Update, November 1, 2004: We've published a story today that mostly supercedes the information found in the article below.
If you've been anxiously anticipating the release of Lexar's revamped 80X Pro Series CompactFlash, the wait appears to be over.
The 80X second edition cards, as we dubbed them in a July 2004 article previewing the performance-bumped versions of Lexar's fastest CompactFlash, have begun to make it into customer's hands, though how widely they're available is still very much up in the air.
While Lexar hasn't yet confirmed that 80X second edition CompactFlash is now released, we've been able to determine that at least the 1GB capacity is done, beginning to ship and considerably quicker in popular pro digital SLRs than the first edition 80X 1GB card it replaces. This is based on initial testing of a card on loan to us from Sacramento-based photographer Ron Scholar, who recently received a 1GB 80X second edition card directly from Lexar. And on information from another photographer elsewhere in the US and one in the UK (both asked that we not publish their names).
Scholar had initially contacted Lexar in August 2004 to request an exchange of his 1GB 80X first edition card with a second edition version. The company agreed to do so, when a second edition version came available. Scholar was informed by a Lexar representative this week that an "enhanced" version of the 80X card was ready to ship to him; it left Lexar on Wednesday, October 27, 2004 and landed on Scholar's doorstep on Thursday, October 28, 2004. He forwarded it on to us to evaluate. While we haven't yet run the card through all the cameras we're actively testing in the CompactFlash Performance Database, we are far enough along to say with confidence that the card sent to Scholar by Lexar is a bona-fide 80X second edition.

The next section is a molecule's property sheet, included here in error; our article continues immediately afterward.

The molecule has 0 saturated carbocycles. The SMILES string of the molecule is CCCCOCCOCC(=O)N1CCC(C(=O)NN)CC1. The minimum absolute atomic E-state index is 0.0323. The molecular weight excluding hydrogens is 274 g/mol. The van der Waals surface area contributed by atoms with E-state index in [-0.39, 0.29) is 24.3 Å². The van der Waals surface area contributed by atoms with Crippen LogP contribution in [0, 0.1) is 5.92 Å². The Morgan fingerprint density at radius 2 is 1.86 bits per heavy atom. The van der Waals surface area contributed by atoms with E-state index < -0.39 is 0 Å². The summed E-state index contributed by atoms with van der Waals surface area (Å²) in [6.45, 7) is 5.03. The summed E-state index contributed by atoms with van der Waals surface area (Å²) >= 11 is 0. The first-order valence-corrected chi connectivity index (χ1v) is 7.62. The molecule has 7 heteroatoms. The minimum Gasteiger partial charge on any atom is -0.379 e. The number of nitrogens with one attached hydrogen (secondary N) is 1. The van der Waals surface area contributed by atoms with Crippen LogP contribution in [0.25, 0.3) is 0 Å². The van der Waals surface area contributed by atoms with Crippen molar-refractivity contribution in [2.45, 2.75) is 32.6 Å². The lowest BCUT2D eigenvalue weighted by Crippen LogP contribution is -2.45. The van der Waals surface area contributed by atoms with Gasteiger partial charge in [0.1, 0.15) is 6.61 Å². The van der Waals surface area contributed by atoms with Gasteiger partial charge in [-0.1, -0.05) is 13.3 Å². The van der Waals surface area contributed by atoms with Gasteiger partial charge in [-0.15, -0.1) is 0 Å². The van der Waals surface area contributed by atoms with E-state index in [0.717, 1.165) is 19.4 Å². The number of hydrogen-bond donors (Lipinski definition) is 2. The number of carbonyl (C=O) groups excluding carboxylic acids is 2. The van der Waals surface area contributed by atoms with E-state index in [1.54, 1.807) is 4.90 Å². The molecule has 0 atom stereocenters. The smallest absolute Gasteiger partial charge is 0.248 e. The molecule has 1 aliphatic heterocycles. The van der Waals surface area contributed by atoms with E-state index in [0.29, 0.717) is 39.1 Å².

The card itself, however, is identical in appearance to a Lexar 1GB 80X first edition: the front and rear labels are the same in all respects, which means the card is emblazoned with Lexar's old logo and label design, not the new look they showed off prior to Photokina 2004. Only its edge stamp - the long string of numbers and letters on the card's trailing edge - is different. The last 4 digits are A4B6, not the 9D66 of the last round of 80X first edition cards we tested. A4B6 is probably the unique identifier that signifies an 80X second edition Lexar CompacFlash card, since these same 4 digits are on the probable second edition 80X cards of the other two photographers who assisted us with this article. Lexar has not confirmed our A4B6 theory, however.
In fact, Lexar appears to have chosen to roll out the 1GB 80X second edition CompactFlash card (and perhaps other capacities too, though we've only communicated with photographers that claim to have 1GB second edition cards in their possession) without letting us know. We can only speculate as to the reason, but it does mean that we're not able to provide concrete information about when all capacities of 80X second edition cards will be on store shelves. And we can only guesstimate that the way - and perhaps the only way, subject to it being revealed that the packaging is different - to identify an 80X second edition is by the edge stamp.
We have made repeated requests to Lexar for information on the availability of 80X second edition cards and the method(s) by which they can be identified at point of purchase, and we will continue to do so. For now, however, all we can say for sure is that the Lexar Pro Series 1GB 80X second edition CompactFlash card exists, it's a big improvement over the 1GB 80X first edition and that we're working to update the CompactFlash Performance Database with test data from the new card as quickly as possible.
Update, November 1, 2004: We've published a story today that mostly supercedes the information found in the article above.